BCN-04 Canada hits US with billions in retaliatory tariffs in steel row

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BCN-04

US-TRADE-DISPUTE-STEEL-CANADA

Canada hits US with billions in retaliatory tariffs in steel row

OTTAWA, June 1, 2018 (BSS/AFP) – Canada hit back at steep US tariffs on
aluminum and steel on Thursday, announcing retaliatory duties on up to
Can$16.6 billion (US$12.8 billion) in American imports.

Prime Minister Justin Trudeau told a news conference the US tariffs were
“totally unacceptable.”

“These tariffs are an affront to the long standing security partnership
between Canada and the United States, and in particular, an affront to the
thousands of Canadians who have fought and died alongside their American
brothers in arms,” he said, noting the US national security justification for
its measures.

“We have to believe that at some point, common sense will prevail. But we
see no sign of that in this action today by the US administration,” the prime
minister said.

The Canadian tariffs, which Foreign Minister Chrystia Freeland said are
proportional to the US duties, will be applied to US steel and aluminum as
well as consumer products from July 1.

These items include yogurt, coffee, sugar, toilet paper, sailboats,
mattresses, washing machines and lawn mowers — all aimed at exerting
pressure on key US states that export a lot to Canada.

At the same time, Ottawa will challenge the “illegal and counterproductive”
US measures under the North American Free Trade Agreement (NAFTA) and at the
World Trade Organization, said Freeland.

The tit-for-tat trade spat comes after nine months of negotiations between
Canada, Mexico and the United States to revamp NAFTA bogged down.

Washington had granted Canada and Mexico an exemption on the metal tariffs
to give the parties time to successfully negotiate a new free trade deal.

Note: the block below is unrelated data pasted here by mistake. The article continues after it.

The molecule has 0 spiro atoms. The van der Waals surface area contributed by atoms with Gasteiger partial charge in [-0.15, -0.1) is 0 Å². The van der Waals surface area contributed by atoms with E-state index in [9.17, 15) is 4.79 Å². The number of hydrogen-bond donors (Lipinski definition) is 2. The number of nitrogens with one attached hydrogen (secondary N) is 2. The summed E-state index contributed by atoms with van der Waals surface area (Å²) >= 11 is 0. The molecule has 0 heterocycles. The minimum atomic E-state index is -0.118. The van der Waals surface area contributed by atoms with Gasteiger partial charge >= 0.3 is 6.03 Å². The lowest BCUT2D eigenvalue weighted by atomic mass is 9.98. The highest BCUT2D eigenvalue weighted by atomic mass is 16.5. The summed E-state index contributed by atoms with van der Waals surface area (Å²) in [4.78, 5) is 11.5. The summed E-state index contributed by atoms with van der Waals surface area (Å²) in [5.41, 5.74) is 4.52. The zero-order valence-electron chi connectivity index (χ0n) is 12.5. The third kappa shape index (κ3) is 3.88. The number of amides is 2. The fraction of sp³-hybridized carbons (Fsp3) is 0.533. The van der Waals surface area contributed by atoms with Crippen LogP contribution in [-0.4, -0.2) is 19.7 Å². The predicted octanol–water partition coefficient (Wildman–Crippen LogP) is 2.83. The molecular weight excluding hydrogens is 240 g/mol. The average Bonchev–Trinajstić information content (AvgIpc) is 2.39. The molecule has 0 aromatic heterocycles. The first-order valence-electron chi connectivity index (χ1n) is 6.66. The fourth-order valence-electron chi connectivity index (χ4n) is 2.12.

But Washington rejected the latest offer from its neighbors to accept a
larger US share of North American auto manufacturing in exchange for the US
dropping other contentious demands.

Trudeau said he spoke with US President Donald Trump last week and offered
to fly to Washington and sit down with him to hammer out the “final details
of NAFTA because there were broad lines of a decent win-win-win deal on the
table.”

But Vice President Mike Pence called back this week to set a NAFTA sunset
clause as a precondition for the meeting, which both Canada and Mexico had
rejected.

Trudeau said he replied that “there was no possibility of any Canadian
prime minister signing a NAFTA deal that included a five-year sunset clause.”

“Obviously, the visit didn’t happen,” he said.

Late Thursday, President Donald Trump said in a statement it was made clear
to Trudeau that the US “will agree to a fair deal, or there will be no deal
at all.”

“The United States has been taken advantage of for many decades on trade.
Those days are over,” he said.

Meanwhile, last month and earlier Thursday, Ottawa also unveiled measures
to stop transshipments of steel and aluminum into the North American market,
hoping to satisfy US concerns and avert a trade war.

But hope faded when US Commerce Secretary Wilbur Ross announced that the
United States would impose tariffs of 25 percent on steel and 10 percent on
aluminum from Canada and others from Friday.

Freeland noted that the United States has a US$2 billion trade surplus with
Canada in steel, and that “roughly half” of all US steel exports go to
Canada.

BSS/AFP/MRI/0904 hrs